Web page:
Take the 2-minute tour ×
Stack Overflow is a question and answer site for professional and enthusiast programmers. It's 100% free, no registration required.

This question already has an answer here:

I am supposed to write a recursive method that deletes a reoccurrence of a number at the end of an arrayList. I feel like I've covered my bases with every possible error but I get an out of bounds error once it processes for the 3rd time. I can't seem to figure out why I get the out of bounds error. Seems like all of my counts are staying in the right positions, and I have an if-statement that uses recursion once the counter positions are equal, which is where I figured the error message would be.

Any insight would be helpful, need to learn from my mistakes. Recursion is not my strong-suit either.

EDIT: This is the list; [100, 200, 200, 300, 400, 300, 100, 500, 500, 400, 100, 400, 100, 100]

public static void deleteDuplicateValues(ArrayList<Integer> list, int decreasingCounter, int searchingVal, int outsideCounter)
  {
    int searchingValue = list.get(searchingVal);


    if (outsideCounter < (list.size()-1))
    {

      if (searchingValue == list.get(list.size()-1-decreasingCounter)) //finds
      {
        System.out.print (searchingValue + "   FOUND at position" + (list.size()-1-decreasingCounter) + "\n");
        list.remove(list.size()-1-decreasingCounter);

        deleteDuplicateValues(list, decreasingCounter,searchingVal+1, outsideCounter+1);

      }
      else
      {
        if (list.size()-1-decreasingCounter == outsideCounter) //gets to end without finding double
        {//After searching x amount of times, they will equal eachother if not found.
          //outsideCounter only increments when found or end of processing. 
          decreasingCounter = 0;
          deleteDuplicateValues(list, decreasingCounter,searchingVal+1, outsideCounter+1); //goes to next position
        }

        else 
        {
          System.out.print("executed");
          deleteDuplicateValues(list, decreasingCounter+1, searchingVal, outsideCounter); //values UP1


        }
      }
    }
share|improve this question

marked as duplicate by Kevin Panko, Mario, Nathan Hughes, Raedwald, Josh Crozier Nov 14 '13 at 21:49

This question has been asked before and already has an answer. If those answers do not fully address your question, please ask a new question.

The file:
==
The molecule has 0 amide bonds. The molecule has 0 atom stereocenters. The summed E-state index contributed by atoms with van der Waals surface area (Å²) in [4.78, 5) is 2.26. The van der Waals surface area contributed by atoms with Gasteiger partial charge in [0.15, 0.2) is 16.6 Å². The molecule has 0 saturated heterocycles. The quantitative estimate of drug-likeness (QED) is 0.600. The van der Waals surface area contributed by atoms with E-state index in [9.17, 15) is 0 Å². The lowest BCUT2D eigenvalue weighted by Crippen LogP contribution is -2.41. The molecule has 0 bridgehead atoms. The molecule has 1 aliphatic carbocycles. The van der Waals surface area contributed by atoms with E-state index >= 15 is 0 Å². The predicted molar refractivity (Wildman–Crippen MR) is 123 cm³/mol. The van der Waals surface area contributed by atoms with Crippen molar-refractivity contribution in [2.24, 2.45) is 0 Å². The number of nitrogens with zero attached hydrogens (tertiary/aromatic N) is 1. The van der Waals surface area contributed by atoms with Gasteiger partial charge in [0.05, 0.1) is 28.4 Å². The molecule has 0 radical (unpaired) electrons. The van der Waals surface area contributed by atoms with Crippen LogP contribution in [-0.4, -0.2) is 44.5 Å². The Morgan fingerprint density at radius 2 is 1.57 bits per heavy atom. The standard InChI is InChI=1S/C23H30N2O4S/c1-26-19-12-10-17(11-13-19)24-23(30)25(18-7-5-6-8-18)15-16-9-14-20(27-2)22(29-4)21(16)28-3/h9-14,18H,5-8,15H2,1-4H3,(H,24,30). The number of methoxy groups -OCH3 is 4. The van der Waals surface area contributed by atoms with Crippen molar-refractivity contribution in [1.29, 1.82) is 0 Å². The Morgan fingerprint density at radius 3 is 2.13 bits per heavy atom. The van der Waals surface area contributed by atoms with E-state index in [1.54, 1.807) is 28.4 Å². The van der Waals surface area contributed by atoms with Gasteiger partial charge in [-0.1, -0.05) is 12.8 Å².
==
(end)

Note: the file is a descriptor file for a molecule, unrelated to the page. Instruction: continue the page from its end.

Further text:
Is this homework/are you required to use recursion? –  turbo Nov 14 '13 at 17:10
    
Yes unfortunately. A loop would be much easier. –  MyNamesMatt Nov 14 '13 at 17:11
    
Thanks turbo. Very useful link, but also curious as to why my code isn't functioning properly. –  MyNamesMatt Nov 14 '13 at 17:19

2 Answers 2

up vote 0 down vote accepted

Did I get you wrong or you want to remove duplicates? If that's the case, why no use any of the implementations of java.util.Set??

Set<Integer> set = new HashSet<Integer>(list);
list.clear();
list.addAll(set);

I couldn't understand completely what was all that about the indexes and counts

EDIT: I think i got it. When you got to this if statement

if (searchingValue == list.get(list.size() - 1 - decreasingCounter)) {
    System.out.print(searchingValue + "   FOUND at position" + (list.size() - 1 - decreasingCounter) + "\n");
    list.remove(list.size() - 1 - decreasingCounter);

    deleteDuplicateValues(list, decreasingCounter, searchingVal + 1, outsideCounter + 1); <<-- HERE!
}

You remove an element, and even so, when you make the recursive call, you increase the serachingValue, BUT, you have already move, by removing the element. Did I make myself clear?

share|improve this answer
    
Got it to work, just needed to add an if statement to stop the recursion if outsiderCounter == list.size()-1-1. Thank you for your help guys, appreciate it. –  MyNamesMatt Nov 14 '13 at 17:32
    
Thanks a lot, appreciate your time! –  MyNamesMatt Nov 14 '13 at 18:12

You can simplify your invariant. All you need in method parameters is a list of integer and the value of the number you are removing, only two params. I don't get why you need all others - try simplifying it you'll crack it.

share|improve this answer

Not the answer you're looking for? Browse other questions tagged or ask your own question.